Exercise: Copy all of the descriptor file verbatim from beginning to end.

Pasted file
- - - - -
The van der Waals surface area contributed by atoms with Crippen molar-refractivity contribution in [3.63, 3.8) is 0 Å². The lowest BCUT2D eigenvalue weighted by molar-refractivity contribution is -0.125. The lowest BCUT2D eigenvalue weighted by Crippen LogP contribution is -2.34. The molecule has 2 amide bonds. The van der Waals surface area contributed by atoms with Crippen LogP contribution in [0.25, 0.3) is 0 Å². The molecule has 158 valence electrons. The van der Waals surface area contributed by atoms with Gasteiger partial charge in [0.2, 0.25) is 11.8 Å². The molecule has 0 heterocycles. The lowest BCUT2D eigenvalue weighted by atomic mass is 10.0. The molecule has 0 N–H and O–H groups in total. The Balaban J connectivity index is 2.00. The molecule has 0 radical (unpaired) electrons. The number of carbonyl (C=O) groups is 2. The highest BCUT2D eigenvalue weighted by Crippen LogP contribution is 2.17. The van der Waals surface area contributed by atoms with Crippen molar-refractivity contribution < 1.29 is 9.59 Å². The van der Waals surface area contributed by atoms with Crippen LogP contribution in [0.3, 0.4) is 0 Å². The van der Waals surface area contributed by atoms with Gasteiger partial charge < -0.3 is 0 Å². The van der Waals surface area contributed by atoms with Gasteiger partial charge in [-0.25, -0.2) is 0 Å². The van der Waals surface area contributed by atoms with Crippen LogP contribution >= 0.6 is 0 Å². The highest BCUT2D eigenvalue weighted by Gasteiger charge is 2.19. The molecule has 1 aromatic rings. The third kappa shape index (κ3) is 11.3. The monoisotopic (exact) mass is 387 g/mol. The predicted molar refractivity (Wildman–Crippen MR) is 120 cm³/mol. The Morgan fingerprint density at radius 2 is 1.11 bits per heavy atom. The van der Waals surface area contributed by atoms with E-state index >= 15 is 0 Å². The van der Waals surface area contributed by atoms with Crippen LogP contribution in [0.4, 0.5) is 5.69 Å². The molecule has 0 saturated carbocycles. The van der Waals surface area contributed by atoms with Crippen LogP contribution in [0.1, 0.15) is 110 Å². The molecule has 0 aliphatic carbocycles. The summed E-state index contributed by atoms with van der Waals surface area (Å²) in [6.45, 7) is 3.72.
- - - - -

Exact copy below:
The van der Waals surface area contributed by atoms with Crippen molar-refractivity contribution in [3.63, 3.8) is 0 Å². The lowest BCUT2D eigenvalue weighted by molar-refractivity contribution is -0.125. The lowest BCUT2D eigenvalue weighted by Crippen LogP contribution is -2.34. The molecule has 2 amide bonds. The van der Waals surface area contributed by atoms with Crippen LogP contribution in [0.25, 0.3) is 0 Å². The molecule has 158 valence electrons. The van der Waals surface area contributed by atoms with Gasteiger partial charge in [0.2, 0.25) is 11.8 Å². The molecule has 0 heterocycles. The lowest BCUT2D eigenvalue weighted by atomic mass is 10.0. The molecule has 0 N–H and O–H groups in total. The Balaban J connectivity index is 2.00. The molecule has 0 radical (unpaired) electrons. The number of carbonyl (C=O) groups is 2. The highest BCUT2D eigenvalue weighted by Crippen LogP contribution is 2.17. The van der Waals surface area contributed by atoms with Crippen molar-refractivity contribution < 1.29 is 9.59 Å². The van der Waals surface area contributed by atoms with Crippen LogP contribution in [0.3, 0.4) is 0 Å². The van der Waals surface area contributed by atoms with Gasteiger partial charge < -0.3 is 0 Å². The van der Waals surface area contributed by atoms with Gasteiger partial charge in [-0.25, -0.2) is 0 Å². The van der Waals surface area contributed by atoms with Crippen LogP contribution >= 0.6 is 0 Å². The highest BCUT2D eigenvalue weighted by Gasteiger charge is 2.19. The molecule has 1 aromatic rings. The third kappa shape index (κ3) is 11.3. The monoisotopic (exact) mass is 387 g/mol. The predicted molar refractivity (Wildman–Crippen MR) is 120 cm³/mol. The Morgan fingerprint density at radius 2 is 1.11 bits per heavy atom. The van der Waals surface area contributed by atoms with E-state index >= 15 is 0 Å². The van der Waals surface area contributed by atoms with Crippen LogP contribution in [0.4, 0.5) is 5.69 Å². The molecule has 0 saturated carbocycles. The van der Waals surface area contributed by atoms with Crippen LogP contribution in [0.1, 0.15) is 110 Å². The molecule has 0 aliphatic carbocycles. The summed E-state index contributed by atoms with van der Waals surface area (Å²) in [6.45, 7) is 3.72.